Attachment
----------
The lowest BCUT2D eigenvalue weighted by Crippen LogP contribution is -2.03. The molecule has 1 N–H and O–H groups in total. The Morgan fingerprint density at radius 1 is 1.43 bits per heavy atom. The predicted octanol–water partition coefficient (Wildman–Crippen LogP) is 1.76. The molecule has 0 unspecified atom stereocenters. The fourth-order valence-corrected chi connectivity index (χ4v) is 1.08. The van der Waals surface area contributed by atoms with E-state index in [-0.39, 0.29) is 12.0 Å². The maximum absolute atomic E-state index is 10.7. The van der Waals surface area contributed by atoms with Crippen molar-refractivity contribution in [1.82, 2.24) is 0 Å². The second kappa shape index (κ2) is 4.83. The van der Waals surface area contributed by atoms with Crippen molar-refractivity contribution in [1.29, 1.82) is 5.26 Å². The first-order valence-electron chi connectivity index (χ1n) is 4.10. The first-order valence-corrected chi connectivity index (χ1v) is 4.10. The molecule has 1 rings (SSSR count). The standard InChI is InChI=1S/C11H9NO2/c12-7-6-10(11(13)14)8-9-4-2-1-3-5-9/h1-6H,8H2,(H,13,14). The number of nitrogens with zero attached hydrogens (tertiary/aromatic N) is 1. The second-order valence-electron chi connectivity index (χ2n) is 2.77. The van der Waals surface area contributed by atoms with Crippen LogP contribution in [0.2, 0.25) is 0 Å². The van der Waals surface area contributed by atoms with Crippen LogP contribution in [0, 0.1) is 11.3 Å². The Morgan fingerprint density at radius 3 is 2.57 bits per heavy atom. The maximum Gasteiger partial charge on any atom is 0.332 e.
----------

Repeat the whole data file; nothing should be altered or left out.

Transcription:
The lowest BCUT2D eigenvalue weighted by Crippen LogP contribution is -2.03. The molecule has 1 N–H and O–H groups in total. The Morgan fingerprint density at radius 1 is 1.43 bits per heavy atom. The predicted octanol–water partition coefficient (Wildman–Crippen LogP) is 1.76. The molecule has 0 unspecified atom stereocenters. The fourth-order valence-corrected chi connectivity index (χ4v) is 1.08. The van der Waals surface area contributed by atoms with E-state index in [-0.39, 0.29) is 12.0 Å². The maximum absolute atomic E-state index is 10.7. The van der Waals surface area contributed by atoms with Crippen molar-refractivity contribution in [1.82, 2.24) is 0 Å². The second kappa shape index (κ2) is 4.83. The van der Waals surface area contributed by atoms with Crippen molar-refractivity contribution in [1.29, 1.82) is 5.26 Å². The first-order valence-electron chi connectivity index (χ1n) is 4.10. The first-order valence-corrected chi connectivity index (χ1v) is 4.10. The molecule has 1 rings (SSSR count). The standard InChI is InChI=1S/C11H9NO2/c12-7-6-10(11(13)14)8-9-4-2-1-3-5-9/h1-6H,8H2,(H,13,14). The number of nitrogens with zero attached hydrogens (tertiary/aromatic N) is 1. The second-order valence-electron chi connectivity index (χ2n) is 2.77. The van der Waals surface area contributed by atoms with Crippen LogP contribution in [0.2, 0.25) is 0 Å². The van der Waals surface area contributed by atoms with Crippen LogP contribution in [0, 0.1) is 11.3 Å². The Morgan fingerprint density at radius 3 is 2.57 bits per heavy atom. The maximum Gasteiger partial charge on any atom is 0.332 e.